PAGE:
‘Legitimate Right’

“The research take of whales is not a violation or an abuse of a loophole in the international convention,” Japan’s Ministry of Foreign Affairs said in a post on its website before the decision. “Quite the contrary, this is a legitimate right of the contracting party” under the convention.

In January, U.S. Ambassador to Japan Caroline Kennedy criticized the killing of bottlenose dolphins by Japan in an annual hunt off the coastal town of Taiji. “Deeply concerned by inhumaneness of drive-hunt dolphin killing,” Kennedy said in a post on Twitter on Jan. 18, referring to the method by which the animals are herded into a cove before being killed.

For some Japanese, consuming whale meat is part of their culture and no different from eating beef or pork.

“I can’t accept this verdict,” Yutaka Sunaga, who runs the Kujiraya Taiju whale meat restaurant in Chiba, near Tokyo, said by phone. “However you look at it, it’s unreasonable to say we can’t catch them. If you say you feel sorry for the whales, it’s the same when you eat other types of animals.”

Factory Ships

With the advent of modern whaling techniques, such as explosive-tipped harpoons and factory ships, whaling nations were still killing tens of thousands of the animals a year in the mid-20th century, pushing many species near extinction. Despite the moratorium, some species have struggled to recover. Unlike fish that can lay hundreds of eggs, whales are mammals that tend to birth a single calf every two to four years, with gestation periods lasting as long as 18 months.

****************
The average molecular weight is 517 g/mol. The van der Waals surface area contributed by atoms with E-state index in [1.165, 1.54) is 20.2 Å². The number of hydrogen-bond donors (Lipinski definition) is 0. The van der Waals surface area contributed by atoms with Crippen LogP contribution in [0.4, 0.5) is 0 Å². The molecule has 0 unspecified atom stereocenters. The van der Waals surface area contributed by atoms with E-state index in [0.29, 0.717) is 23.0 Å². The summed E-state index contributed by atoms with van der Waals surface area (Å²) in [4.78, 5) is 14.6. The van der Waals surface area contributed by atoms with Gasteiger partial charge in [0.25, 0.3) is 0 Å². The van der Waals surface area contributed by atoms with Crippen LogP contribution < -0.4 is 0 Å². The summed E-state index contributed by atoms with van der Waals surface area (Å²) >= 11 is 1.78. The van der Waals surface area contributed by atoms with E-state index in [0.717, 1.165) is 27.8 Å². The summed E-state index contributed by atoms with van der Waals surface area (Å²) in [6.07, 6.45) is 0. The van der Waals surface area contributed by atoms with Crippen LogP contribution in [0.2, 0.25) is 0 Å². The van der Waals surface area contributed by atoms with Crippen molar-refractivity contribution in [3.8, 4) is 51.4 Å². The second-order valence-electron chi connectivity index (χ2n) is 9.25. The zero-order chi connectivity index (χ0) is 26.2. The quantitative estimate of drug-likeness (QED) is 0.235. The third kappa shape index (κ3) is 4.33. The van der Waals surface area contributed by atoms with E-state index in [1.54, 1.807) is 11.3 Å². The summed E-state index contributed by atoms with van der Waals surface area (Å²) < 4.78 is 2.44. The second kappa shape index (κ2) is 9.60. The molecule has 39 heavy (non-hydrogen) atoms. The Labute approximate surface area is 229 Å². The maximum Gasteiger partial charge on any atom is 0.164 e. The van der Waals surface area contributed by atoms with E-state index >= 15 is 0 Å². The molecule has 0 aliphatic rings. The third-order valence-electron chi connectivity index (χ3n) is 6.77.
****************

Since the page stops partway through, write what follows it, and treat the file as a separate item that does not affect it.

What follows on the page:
Growing public awareness of the killing of whales helped fuel the modern environmental movement, with groups such as Greenpeace, the World Wildlife Fund and the Sea Shepherd Conservation Society gaining international recognition. The campaign to “Save the Whales” led to calls for a ban on whaling that gave rise to the passage of the moratorium by a majority of the nations of the International Whaling Commission in 1982 that was implemented four years later.

Subsidizing Hunt

Conservation groups say that Japan has championed scientific whaling to keep its industry alive and maintain a culture of eating whale meat until it can work with other nations to weaken or overturn the moratorium. Greenpeace estimates the Japanese government spends about 6 billion yen ($58 million) annually on its catch, recovering about 5 billion yen from the sale of meat. Falling demand in Japan has left the government with stockpiles of frozen meat, while still spending about $10 million a year above what it recovers to subsidize the hunt.

“We are pleased that the ICJ clearly concluded the hunt cannot be justified for scientific research purposes as we have been insisting,” Greenpeace Japan’s Tokyo-based Executive Director Junichi Sato said by phone. “The Japanese government should stop the whale hunt near Antarctica and not seek any loopholes.”

Japan says it “strongly supports” the international protection of endangered whale species such as the blue whale, while criticizing the moratorium for also covering more abundant species that may not have been threatened, such as the minke whales it hunts in waters near Antarctica.

While the court didn’t say how many whales could be taken for scientific research, it did comment on “the disconnect between the number of whales that were taken and the objectives of the research program,” the ANU’s Rothwell said. That may discourage Japan from relaunching a smaller whaling program as its economies of scale may not be viable, he said.